6. 1728 – A New English Tradition
England was quick to adopt chocolate as part of their everyday cuisine and it was here that flavors and preparation were mastered and refined. Many of the founding families of British chocolate are still in existence today. The Rowntree, Cadbury and Fry companies began specializing in the product and competition for the chocolate gifts market was fierce. Joseph Fry of Fry & Sons (founded 1728 in Bristol) is credited with producing and selling the world’s first chocolate bar. Fry's was eventually absorbed by Cadbury and Rowntree merged with Swiss company Nestle to form the largest chocolate manufacturer in the world. Cadbury have stayed with chocolate production as their main focus and are one of the best known Chocolate makers in the world to this day.

7. 1765 – Coco for the Colonies
As did most things inherently English, their new version of chocolate was brought full circle back to the New World as the first colonies were established. In the burgeoning United States the production of chocolate evolved faster pace than anywhere else in the world and in 1765 the first state side chocolate factory was established in New England. Was the introduction of the tasty treat a final realization by the colonists that they no longer needed to be under English control, thus sparking the onset of the revolution a year later? Probably not, but it’s a fun thought.

8. 1800 – A Tasty Industrial Revolution
Mass-production methods introduced at the beginning of the 19th century changed the world as we know it – and the chocolate industry was no exception. The invention of the steam engine made it possible to grind cacao beans and produce large amounts of chocolate cheaply and quickly. Greater quantities saw the steep prices plummeting, and for the first time chocolate could be afforded by the general public on both sides of the Atlantic. New inventions and ingredients further improved chocolate’s taste and texture, as the recipe evolved alongside production methods. The Industrial Revolution witnessed the development of an enormous number of new mechanical inventions and ushered in the era of the chocolate factory. Willy Wonka was not far behind!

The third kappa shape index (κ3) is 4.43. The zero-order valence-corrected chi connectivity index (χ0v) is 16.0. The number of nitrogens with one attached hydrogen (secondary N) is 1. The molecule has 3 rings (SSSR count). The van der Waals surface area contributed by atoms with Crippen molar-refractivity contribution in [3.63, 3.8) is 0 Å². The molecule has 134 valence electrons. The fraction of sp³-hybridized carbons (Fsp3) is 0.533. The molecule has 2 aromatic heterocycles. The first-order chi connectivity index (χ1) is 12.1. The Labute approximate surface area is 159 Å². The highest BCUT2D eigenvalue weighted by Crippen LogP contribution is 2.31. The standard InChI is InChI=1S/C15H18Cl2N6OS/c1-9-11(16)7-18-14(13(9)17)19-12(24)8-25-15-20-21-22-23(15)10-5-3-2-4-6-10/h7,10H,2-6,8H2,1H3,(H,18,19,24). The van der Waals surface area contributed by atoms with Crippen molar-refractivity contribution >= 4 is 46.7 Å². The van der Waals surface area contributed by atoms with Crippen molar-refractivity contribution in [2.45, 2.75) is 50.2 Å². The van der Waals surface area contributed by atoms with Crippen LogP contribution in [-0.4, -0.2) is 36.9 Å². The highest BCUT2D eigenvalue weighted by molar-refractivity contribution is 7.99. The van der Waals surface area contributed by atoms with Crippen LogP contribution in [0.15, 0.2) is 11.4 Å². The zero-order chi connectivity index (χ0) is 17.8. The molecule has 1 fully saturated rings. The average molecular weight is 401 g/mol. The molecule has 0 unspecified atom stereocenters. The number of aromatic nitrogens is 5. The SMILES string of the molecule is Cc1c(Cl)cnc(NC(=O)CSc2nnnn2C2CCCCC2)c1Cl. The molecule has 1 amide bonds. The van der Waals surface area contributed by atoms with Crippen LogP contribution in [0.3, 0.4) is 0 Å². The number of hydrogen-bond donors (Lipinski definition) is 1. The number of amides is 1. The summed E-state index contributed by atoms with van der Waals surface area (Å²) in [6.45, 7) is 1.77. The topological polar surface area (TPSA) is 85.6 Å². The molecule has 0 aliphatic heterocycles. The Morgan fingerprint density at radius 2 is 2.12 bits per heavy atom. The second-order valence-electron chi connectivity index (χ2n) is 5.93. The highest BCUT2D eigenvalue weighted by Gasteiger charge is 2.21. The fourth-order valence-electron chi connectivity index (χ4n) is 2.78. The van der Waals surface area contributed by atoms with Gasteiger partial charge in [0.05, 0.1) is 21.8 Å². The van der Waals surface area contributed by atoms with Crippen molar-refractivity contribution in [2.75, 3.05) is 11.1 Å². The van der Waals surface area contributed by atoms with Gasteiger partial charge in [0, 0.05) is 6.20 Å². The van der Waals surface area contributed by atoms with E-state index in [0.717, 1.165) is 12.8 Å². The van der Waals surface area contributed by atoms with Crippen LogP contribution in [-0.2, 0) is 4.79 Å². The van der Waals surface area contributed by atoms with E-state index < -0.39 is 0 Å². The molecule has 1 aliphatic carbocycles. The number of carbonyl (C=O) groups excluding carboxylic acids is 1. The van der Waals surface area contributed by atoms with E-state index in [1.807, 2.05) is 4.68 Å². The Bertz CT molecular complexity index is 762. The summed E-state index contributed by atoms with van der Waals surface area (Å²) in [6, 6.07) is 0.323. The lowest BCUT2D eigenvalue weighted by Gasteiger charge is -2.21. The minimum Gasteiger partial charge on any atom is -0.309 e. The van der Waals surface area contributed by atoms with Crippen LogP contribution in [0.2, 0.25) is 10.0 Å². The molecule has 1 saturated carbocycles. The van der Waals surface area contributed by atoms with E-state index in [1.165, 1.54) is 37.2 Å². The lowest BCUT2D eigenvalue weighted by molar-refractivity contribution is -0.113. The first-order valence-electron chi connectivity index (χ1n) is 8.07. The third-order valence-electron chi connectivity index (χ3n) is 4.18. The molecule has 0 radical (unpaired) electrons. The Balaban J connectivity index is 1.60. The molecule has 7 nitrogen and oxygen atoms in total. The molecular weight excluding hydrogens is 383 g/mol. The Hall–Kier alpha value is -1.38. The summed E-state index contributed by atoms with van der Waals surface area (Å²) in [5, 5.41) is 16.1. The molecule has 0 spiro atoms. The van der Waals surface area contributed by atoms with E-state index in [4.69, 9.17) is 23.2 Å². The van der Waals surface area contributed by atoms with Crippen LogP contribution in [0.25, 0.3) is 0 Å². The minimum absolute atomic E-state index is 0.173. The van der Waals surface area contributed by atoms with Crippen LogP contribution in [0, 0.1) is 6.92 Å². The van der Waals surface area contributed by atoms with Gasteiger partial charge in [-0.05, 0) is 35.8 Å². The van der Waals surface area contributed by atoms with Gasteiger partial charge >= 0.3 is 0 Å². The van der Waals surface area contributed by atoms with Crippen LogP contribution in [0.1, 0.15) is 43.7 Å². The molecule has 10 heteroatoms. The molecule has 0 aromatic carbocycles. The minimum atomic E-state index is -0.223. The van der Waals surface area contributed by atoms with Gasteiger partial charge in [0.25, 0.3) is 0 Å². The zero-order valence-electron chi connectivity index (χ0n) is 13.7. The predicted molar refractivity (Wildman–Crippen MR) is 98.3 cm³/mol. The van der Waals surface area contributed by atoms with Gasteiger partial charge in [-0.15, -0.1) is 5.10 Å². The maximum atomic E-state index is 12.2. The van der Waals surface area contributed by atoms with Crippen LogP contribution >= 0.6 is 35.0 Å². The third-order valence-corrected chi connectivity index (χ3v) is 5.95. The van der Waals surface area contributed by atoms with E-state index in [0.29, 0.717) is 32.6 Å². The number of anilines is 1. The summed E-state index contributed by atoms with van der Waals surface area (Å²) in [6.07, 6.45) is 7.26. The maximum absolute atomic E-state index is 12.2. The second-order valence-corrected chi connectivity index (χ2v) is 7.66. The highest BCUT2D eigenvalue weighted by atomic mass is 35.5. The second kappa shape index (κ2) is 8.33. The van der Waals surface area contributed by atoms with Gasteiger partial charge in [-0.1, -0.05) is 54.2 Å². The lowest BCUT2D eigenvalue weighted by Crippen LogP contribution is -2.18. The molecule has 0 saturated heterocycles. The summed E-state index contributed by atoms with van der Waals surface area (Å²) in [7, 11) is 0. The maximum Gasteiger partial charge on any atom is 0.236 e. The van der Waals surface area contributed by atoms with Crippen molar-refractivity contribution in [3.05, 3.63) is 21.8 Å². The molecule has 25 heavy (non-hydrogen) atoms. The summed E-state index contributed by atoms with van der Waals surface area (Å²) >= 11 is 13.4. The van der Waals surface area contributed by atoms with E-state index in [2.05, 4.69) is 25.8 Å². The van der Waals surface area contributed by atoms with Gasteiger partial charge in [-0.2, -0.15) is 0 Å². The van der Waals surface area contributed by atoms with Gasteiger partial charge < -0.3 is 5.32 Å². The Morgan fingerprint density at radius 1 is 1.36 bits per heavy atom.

9. 1875 – The Swiss Begin to Milk it.
Humankind kept right on devising chocolate innovations well after it reached mass appeal and became an ordinary household treat. After nearly a decade of experimentation, Switzerland’s Daniel Peter put the first milk chocolate on the market in 1875. Milk chocolate offered an alternative to the traditional dark and more bitter variety which made it much more appealing to a wider audience and furthered its progression into popular culture. The Swiss would continue to perfect and become known for their particular style of chocolate right up to the present day.

10. 1925 - Chocolate as Big Business
The most recent major milestone in the history of chocolate was the founding of the New York Cocoa Exchange in 1925. Originally located within the World Trade Center, the exchange officially recognized cacao as a valuable stock commodity which could be bought and sold on the open market. Perhaps the acceptance of cacao to the extent that it’s now traded internationally on stock exchanges is yet another form of Montezuma’s revenge.

The next time you reach for your favorite candy bar, tuck into a Deep Forest cake or dust your milkshake with sprinkles - remember the incredible history behind the wondrous substance which is chocolate. If learning about a food somehow makes it tastier, perhaps you’d better get ready to take your belt out a few notches.

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About The Author, Albert Delaney
This article is brought to you with pleasure by Phillips Chocolate, a Boston-based online gourmet chocolate retailer. Since 1925, Phillips has been delighting people of all ages with their unique, handmade chocolate gifts and high quality confections.